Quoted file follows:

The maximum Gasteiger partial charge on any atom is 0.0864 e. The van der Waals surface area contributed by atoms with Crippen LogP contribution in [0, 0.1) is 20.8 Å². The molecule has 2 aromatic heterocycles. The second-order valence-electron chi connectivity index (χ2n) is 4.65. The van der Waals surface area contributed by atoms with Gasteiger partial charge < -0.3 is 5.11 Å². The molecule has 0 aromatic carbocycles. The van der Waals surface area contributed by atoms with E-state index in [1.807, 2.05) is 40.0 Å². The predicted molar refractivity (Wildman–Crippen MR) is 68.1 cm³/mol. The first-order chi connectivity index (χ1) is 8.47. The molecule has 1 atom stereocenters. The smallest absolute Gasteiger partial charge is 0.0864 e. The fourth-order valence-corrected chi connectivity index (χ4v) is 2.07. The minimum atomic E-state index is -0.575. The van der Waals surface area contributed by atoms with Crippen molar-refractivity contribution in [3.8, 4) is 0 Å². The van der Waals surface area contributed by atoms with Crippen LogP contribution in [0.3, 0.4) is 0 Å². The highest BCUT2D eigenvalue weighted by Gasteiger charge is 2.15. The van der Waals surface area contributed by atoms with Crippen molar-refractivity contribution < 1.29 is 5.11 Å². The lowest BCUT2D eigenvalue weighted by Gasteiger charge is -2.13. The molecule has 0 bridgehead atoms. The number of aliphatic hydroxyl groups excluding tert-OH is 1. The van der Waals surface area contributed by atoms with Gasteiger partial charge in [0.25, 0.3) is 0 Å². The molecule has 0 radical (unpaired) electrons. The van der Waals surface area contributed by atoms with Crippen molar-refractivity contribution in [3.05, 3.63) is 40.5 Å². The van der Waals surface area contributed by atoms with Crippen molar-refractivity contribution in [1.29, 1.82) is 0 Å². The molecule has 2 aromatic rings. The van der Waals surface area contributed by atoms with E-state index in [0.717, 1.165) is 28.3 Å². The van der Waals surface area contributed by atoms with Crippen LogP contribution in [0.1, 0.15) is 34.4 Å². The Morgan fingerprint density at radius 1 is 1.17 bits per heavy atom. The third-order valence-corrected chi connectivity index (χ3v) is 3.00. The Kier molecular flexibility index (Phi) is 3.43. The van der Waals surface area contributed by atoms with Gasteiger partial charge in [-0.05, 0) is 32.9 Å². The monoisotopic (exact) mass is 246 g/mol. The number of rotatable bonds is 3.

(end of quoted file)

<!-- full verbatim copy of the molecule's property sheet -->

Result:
The maximum Gasteiger partial charge on any atom is 0.0864 e. The van der Waals surface area contributed by atoms with Crippen LogP contribution in [0, 0.1) is 20.8 Å². The molecule has 2 aromatic heterocycles. The second-order valence-electron chi connectivity index (χ2n) is 4.65. The van der Waals surface area contributed by atoms with Gasteiger partial charge < -0.3 is 5.11 Å². The molecule has 0 aromatic carbocycles. The van der Waals surface area contributed by atoms with E-state index in [1.807, 2.05) is 40.0 Å². The predicted molar refractivity (Wildman–Crippen MR) is 68.1 cm³/mol. The first-order chi connectivity index (χ1) is 8.47. The molecule has 1 atom stereocenters. The smallest absolute Gasteiger partial charge is 0.0864 e. The fourth-order valence-corrected chi connectivity index (χ4v) is 2.07. The minimum atomic E-state index is -0.575. The van der Waals surface area contributed by atoms with Crippen molar-refractivity contribution in [3.8, 4) is 0 Å². The van der Waals surface area contributed by atoms with Crippen LogP contribution in [0.3, 0.4) is 0 Å². The highest BCUT2D eigenvalue weighted by Gasteiger charge is 2.15. The van der Waals surface area contributed by atoms with Crippen molar-refractivity contribution < 1.29 is 5.11 Å². The lowest BCUT2D eigenvalue weighted by Gasteiger charge is -2.13. The molecule has 0 bridgehead atoms. The number of aliphatic hydroxyl groups excluding tert-OH is 1. The van der Waals surface area contributed by atoms with Gasteiger partial charge in [0.25, 0.3) is 0 Å². The molecule has 0 radical (unpaired) electrons. The van der Waals surface area contributed by atoms with Crippen molar-refractivity contribution in [3.05, 3.63) is 40.5 Å². The van der Waals surface area contributed by atoms with Crippen molar-refractivity contribution in [1.29, 1.82) is 0 Å². The molecule has 2 aromatic rings. The van der Waals surface area contributed by atoms with E-state index in [0.717, 1.165) is 28.3 Å². The van der Waals surface area contributed by atoms with Crippen LogP contribution in [0.1, 0.15) is 34.4 Å². The Morgan fingerprint density at radius 1 is 1.17 bits per heavy atom. The third-order valence-corrected chi connectivity index (χ3v) is 3.00. The Kier molecular flexibility index (Phi) is 3.43. The van der Waals surface area contributed by atoms with Gasteiger partial charge in [-0.05, 0) is 32.9 Å². The monoisotopic (exact) mass is 246 g/mol. The number of rotatable bonds is 3.